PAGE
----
Thursday 24th August 2017
GCSE results are in!
First of all, congratulations to the thousands of pupils receiving their GCSE results today. Now that some GCSE papers in England are being graded numerically on a scale from 9 to 1 it can be tricky working out what the results mean. There is lots of help online from the AQA. They have put together some postcards and videos to explain how it works. For a quick breakdown you can use the chart below which shows how the new GCSE grades compare with the old.
How the grading system works
New exams have been developed and are being phased in over a number of years. This year's students were the first to sit exams in the new GCSES in English (literature and language) and maths. Another 20 subjects will have 9 to 1 grading in 2018, with most others following in 2019.
Contrary to what you might expect, 1 is not the highest grade, 9 is. However, 9 will be awarded to fewer pupils than A* is currently. In fact, three number grades, 9, 8 and 7, correspond to the current top grades of A* and A. This is designed to give more differentiation at the top end. A grade 6 is a bit higher than the old B grade. And - unlike the current system, under which a C is seen as a "good" pass - the new system has a "standard pass", a grade 4, and a "strong pass", grade 5.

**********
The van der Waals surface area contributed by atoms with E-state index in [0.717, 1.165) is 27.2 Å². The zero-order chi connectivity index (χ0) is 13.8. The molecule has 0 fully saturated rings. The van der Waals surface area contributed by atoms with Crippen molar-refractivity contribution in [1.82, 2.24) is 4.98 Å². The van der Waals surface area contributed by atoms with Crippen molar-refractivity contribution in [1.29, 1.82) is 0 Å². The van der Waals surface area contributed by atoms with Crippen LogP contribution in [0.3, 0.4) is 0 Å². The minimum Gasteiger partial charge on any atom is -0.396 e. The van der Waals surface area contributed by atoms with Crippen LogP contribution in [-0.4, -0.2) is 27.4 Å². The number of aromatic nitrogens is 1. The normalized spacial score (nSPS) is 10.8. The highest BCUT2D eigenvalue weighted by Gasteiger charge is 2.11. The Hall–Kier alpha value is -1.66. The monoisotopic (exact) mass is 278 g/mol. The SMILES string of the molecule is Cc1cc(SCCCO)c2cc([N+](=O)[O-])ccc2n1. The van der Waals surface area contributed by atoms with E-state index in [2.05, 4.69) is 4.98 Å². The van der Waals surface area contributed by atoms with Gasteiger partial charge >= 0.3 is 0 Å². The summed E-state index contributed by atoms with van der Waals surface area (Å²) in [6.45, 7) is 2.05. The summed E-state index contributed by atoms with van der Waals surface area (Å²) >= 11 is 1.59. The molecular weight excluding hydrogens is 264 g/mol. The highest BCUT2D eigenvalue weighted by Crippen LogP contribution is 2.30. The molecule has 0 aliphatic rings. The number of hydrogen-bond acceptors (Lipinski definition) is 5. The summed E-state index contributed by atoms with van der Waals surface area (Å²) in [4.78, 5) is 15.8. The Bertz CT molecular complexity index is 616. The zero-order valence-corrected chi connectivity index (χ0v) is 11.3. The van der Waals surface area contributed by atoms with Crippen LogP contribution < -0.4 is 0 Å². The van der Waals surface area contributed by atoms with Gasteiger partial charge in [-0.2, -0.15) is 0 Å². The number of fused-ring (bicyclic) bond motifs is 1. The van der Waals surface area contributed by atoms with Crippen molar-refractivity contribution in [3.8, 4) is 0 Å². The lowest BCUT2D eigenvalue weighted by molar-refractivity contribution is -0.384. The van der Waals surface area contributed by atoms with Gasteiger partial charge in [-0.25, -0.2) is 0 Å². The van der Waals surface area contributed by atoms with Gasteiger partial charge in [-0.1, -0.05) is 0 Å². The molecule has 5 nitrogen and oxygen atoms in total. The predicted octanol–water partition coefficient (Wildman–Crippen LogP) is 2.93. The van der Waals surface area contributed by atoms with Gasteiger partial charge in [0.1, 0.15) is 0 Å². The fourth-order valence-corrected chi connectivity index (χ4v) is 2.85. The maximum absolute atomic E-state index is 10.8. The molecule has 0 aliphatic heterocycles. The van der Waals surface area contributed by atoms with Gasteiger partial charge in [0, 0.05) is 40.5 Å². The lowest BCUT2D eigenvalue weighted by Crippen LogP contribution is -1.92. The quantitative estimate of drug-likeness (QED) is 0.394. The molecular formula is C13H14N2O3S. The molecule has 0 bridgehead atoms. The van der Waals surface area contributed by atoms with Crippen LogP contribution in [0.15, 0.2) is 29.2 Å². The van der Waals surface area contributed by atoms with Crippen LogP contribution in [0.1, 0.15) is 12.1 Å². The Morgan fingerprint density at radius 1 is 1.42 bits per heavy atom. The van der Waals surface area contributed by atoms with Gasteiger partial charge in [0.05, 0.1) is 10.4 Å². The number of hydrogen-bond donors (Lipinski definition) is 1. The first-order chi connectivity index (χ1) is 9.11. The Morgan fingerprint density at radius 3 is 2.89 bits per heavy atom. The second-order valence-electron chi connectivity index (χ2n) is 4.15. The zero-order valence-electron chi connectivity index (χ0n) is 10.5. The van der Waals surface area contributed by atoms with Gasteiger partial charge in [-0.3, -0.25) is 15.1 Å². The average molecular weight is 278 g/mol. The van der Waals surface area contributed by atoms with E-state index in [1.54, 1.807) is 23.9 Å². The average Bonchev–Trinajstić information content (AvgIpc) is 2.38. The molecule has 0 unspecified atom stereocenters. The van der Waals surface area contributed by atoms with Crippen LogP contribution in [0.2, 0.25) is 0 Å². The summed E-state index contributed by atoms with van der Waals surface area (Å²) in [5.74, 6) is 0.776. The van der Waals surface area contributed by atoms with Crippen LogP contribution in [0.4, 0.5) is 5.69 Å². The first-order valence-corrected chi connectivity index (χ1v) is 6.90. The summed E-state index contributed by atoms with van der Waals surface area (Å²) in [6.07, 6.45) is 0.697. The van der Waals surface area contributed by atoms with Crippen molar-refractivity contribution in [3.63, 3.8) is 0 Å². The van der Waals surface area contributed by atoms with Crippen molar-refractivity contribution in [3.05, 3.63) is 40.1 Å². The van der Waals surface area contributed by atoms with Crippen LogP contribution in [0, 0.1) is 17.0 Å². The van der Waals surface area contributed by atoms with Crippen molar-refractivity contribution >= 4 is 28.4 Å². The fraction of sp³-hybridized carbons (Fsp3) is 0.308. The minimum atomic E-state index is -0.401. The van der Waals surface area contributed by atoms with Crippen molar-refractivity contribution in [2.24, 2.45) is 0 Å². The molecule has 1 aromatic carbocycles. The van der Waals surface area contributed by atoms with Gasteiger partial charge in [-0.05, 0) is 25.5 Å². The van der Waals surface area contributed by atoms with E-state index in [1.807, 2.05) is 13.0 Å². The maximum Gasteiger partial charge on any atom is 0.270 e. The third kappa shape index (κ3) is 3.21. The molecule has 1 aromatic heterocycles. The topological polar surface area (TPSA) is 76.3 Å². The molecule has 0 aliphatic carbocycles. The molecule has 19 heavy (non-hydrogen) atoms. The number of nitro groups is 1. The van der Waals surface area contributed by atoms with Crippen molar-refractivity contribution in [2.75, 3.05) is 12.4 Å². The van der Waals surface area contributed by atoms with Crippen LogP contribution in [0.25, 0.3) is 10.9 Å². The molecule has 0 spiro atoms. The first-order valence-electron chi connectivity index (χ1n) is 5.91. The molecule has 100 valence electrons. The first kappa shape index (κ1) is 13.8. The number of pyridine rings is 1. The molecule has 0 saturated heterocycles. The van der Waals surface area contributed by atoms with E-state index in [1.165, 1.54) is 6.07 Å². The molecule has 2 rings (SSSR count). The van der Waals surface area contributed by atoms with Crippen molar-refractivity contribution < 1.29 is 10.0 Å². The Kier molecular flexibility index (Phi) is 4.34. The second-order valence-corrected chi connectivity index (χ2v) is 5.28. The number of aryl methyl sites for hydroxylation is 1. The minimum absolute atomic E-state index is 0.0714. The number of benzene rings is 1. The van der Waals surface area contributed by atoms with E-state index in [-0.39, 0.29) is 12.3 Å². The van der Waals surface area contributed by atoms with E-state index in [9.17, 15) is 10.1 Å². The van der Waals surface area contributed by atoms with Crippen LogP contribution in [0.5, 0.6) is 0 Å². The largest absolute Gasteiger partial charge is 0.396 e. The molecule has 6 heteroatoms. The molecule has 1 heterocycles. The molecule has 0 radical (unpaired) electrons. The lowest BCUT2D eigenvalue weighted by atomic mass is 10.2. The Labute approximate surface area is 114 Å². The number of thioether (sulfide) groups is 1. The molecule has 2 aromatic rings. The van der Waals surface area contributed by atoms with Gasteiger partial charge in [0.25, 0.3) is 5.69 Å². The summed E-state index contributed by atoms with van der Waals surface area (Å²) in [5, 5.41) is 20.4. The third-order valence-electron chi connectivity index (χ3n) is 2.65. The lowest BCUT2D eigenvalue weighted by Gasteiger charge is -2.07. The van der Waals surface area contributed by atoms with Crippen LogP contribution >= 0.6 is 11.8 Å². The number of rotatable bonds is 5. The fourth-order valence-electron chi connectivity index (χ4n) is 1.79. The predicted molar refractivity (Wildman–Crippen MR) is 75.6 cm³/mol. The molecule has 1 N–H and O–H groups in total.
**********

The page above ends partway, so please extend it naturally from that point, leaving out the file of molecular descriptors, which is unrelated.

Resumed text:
The rest of the UK
This year also marks a divergence in qualifications between the nations, with candidates in England, Wales and Northern Ireland now all studying different exams.
In Wales, exams in English, Welsh and maths (six GCSEs in total) have also been toughened, but the qualification is still taken in units. New GCSEs in other subjects are being phased in.
In Northern Ireland, pupils are generally sitting old-style GCSEs in all subjects this year, but changes are ahead.
Scottish students already study completely different qualifications.
Now that the results are in and the celebrations are in place (we hope) its time to consider the options. And - there are plenty, UCAS can give a great insight for those wanting to stay in education, but also sites like career pilot can offer some great advice. Whichever path is taken P&B wish you all a bright and prosperous future.